Veterans are different. Different from those who have never gone in, and different from those that are still in. We were one way before we went in, we became something else while we served, and the person that re-enters society as a civilian (or reserve) is forever changed. We see things differently, smell things differently, touch things differently, hear things differently, and taste things differently. This is no one's fault, because it is not a bad thing. We're simply different. There are words and sounds that mean different things to us, sometimes good, sometimes bad. Gunshots, the roar of a jet flying by, boats, piers, firearms, medals, shoe polish, creases in clothes, alarms, the list goes on. Because of what we have been through, and each veteran's experience is uniquely different, these unintentional triggers evoke different feelings within us. I am no different. Certain images, comments, and sounds can cause flashbacks and produce levels of emotion that can possibly put me in a fragile state. There have been several instances in which I felt isolated as a result of my status as a Veteran. It is not the intention of the others and I'm willing to bet that they do not even know it occurs. A comment was made in one of my classes the other day about "don't ask, don't tell" and how if someone's in a foxhole and they know the guy next to them is gay, is that going to make a difference? plainly? Fuck no. When the shit hits the fan the last thing you don't have time to think about is someone's sexual orientation. Get real. I may not have been in the middle east or in a combat zone persay, but you can take that kinda shit outta here. I was on a submarine for two years, completely dissociated with the rest of the world for weeks at a time. No sunlight, emails, text messages, facebook, radio, or an array of other things that get taken for granted everyday like fresh eggs and real milk. Soldiers and sailors have a certain level of discipline and respect, and a work ethic that can only be attained through such rigorous training as we have experienced. Nearly every day I go to school I see older Veterans taking the bus to the VA hospital next door to campus. Many of them talk to themselves, sometimes unintelligibly, and some of them just sit there patiently, knowing the world is different. I am like them in some ways, and in some ways I am different. What I feel inside for those men and women I've seen on the bus is something that I can only hope a child will feel when I am older and sees me in whatever state the future brings upon me.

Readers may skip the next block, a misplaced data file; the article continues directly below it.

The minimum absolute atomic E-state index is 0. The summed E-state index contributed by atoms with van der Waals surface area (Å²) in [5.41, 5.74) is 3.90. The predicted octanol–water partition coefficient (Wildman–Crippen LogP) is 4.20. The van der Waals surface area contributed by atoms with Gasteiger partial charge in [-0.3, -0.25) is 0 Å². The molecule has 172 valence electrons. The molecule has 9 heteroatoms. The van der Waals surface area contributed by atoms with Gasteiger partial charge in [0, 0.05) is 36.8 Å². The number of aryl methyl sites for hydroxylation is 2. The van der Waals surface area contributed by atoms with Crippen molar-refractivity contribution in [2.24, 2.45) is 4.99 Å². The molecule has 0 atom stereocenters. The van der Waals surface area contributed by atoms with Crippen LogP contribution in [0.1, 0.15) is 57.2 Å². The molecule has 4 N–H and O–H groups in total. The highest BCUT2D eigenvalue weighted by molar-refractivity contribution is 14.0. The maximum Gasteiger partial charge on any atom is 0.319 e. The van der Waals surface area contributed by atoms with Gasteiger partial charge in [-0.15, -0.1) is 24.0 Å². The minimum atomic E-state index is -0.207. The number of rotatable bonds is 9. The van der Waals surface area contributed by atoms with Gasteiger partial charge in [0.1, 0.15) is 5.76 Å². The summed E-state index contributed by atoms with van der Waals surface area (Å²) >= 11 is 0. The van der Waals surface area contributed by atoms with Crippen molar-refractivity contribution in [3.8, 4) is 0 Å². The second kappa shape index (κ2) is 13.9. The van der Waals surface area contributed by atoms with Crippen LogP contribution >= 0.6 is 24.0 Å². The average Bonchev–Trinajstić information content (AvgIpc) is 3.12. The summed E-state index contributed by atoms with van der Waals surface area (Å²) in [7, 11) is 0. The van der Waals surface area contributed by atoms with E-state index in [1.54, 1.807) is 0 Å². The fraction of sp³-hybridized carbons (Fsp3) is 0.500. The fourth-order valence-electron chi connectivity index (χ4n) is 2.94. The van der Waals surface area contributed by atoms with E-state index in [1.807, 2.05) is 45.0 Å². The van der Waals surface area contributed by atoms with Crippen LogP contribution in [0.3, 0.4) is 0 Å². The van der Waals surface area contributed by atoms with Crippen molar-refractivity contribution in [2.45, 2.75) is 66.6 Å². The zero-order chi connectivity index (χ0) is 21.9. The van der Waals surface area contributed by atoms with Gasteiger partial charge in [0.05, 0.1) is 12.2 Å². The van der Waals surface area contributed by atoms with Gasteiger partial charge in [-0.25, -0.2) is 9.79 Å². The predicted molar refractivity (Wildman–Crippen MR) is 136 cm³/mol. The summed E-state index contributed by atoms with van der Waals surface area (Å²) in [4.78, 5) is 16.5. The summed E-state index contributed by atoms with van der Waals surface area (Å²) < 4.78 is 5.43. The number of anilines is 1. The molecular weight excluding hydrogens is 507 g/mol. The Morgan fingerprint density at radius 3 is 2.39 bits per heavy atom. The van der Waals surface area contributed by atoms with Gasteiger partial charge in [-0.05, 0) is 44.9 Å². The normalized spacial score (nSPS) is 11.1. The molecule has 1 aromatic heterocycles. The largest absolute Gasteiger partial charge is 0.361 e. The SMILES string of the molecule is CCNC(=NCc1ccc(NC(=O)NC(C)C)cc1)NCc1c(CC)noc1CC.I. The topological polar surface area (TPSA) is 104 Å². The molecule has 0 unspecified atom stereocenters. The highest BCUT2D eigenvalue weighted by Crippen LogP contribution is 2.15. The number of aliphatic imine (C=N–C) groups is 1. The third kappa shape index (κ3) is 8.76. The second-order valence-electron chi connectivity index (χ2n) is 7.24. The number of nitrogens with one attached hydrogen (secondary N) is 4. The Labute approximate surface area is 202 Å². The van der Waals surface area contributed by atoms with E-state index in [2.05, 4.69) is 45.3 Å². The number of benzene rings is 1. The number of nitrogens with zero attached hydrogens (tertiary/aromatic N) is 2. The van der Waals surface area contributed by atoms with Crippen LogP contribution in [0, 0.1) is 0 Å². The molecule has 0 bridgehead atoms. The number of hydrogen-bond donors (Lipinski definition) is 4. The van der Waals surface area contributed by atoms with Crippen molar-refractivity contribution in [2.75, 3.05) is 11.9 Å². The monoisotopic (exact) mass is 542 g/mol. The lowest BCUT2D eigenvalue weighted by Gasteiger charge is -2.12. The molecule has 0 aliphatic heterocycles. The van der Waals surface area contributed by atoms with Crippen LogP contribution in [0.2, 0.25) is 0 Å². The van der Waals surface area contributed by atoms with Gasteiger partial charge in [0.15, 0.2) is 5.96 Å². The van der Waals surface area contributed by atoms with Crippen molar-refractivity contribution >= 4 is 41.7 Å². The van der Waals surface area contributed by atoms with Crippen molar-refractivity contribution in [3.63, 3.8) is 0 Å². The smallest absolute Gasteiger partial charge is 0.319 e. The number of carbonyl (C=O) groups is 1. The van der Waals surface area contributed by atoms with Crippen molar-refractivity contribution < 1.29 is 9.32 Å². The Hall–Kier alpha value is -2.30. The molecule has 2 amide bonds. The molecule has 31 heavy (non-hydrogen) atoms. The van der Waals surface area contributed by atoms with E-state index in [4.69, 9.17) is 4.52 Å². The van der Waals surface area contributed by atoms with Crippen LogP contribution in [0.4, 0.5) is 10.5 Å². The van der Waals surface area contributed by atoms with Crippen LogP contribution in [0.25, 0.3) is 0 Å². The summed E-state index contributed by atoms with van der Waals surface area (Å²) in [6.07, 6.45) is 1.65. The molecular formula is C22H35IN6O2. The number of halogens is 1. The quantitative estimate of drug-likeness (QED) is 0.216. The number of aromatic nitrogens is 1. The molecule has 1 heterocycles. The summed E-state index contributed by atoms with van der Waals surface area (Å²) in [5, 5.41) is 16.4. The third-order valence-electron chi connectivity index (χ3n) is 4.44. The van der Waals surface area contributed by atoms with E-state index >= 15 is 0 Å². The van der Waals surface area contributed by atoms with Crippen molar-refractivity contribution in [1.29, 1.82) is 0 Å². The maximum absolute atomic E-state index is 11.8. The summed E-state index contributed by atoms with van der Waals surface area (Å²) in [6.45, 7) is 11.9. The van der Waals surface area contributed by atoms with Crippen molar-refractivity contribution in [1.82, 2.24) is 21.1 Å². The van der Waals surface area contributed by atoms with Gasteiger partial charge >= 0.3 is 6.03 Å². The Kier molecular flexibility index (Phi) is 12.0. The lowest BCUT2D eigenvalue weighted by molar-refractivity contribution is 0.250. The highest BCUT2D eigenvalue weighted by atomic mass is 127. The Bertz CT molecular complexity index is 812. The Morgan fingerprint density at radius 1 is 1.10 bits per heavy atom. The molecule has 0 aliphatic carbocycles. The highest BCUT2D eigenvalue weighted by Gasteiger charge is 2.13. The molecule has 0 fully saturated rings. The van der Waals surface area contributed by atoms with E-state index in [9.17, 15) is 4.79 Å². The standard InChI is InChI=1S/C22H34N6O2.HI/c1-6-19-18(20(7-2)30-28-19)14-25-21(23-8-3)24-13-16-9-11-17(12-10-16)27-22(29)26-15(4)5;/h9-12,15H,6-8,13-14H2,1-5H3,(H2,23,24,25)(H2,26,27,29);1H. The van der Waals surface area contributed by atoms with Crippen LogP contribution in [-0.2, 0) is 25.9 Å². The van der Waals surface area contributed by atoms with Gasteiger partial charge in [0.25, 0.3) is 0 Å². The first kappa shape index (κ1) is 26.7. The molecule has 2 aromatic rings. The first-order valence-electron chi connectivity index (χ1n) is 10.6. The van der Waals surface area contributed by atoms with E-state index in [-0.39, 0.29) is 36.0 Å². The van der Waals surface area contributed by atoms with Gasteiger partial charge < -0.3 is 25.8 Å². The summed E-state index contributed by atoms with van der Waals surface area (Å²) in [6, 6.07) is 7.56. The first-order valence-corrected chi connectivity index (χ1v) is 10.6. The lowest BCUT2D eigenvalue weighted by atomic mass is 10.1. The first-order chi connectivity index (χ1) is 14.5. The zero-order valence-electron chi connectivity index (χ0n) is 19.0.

Veterans Day is approaching in a few weeks, and it is observed to honor all the men and women that have served in the United States Armed Forces. A popular bumper sticker reads, "All gave some, some gave all" and it is 1,000% true. Whether someone was in for two years, eight years, or 32 years, we are all Veterans. We will always have a common bond, and even though many people do not agree with some of missions we have participated in (and some of those people are Veterans as well) most of the Veterans you could meet did not make the choices that sent us on those missions. We were a part of them because we enlisted. We enlisted to serve our country, to better ourselves, and to give back to a nation that gave us and our families something whether we recognize it or not. We stay in because we love it, because we don't know what else we would do if we got out, or because it sounds like a good idea. Some of us, like myself, didn't have a choice if they stayed in or not, and we have to deal with our lives as they are laid out. Whether you approve of the military or not, we are here. We always will be. This is not some pity party invitation or even a decree that you must worship the ground we walk on. This is just a notice that we are here and we're still people. I am one of those people. I ask questions when I'm confused or when I want to know more, and if you share that belief as well, then feel free to ask. There aren't many things I won't tell you, especially in regards to my military upbringing, but sometimes I feel like we can understand each other better if we figure out how we are different. Just ask. I will.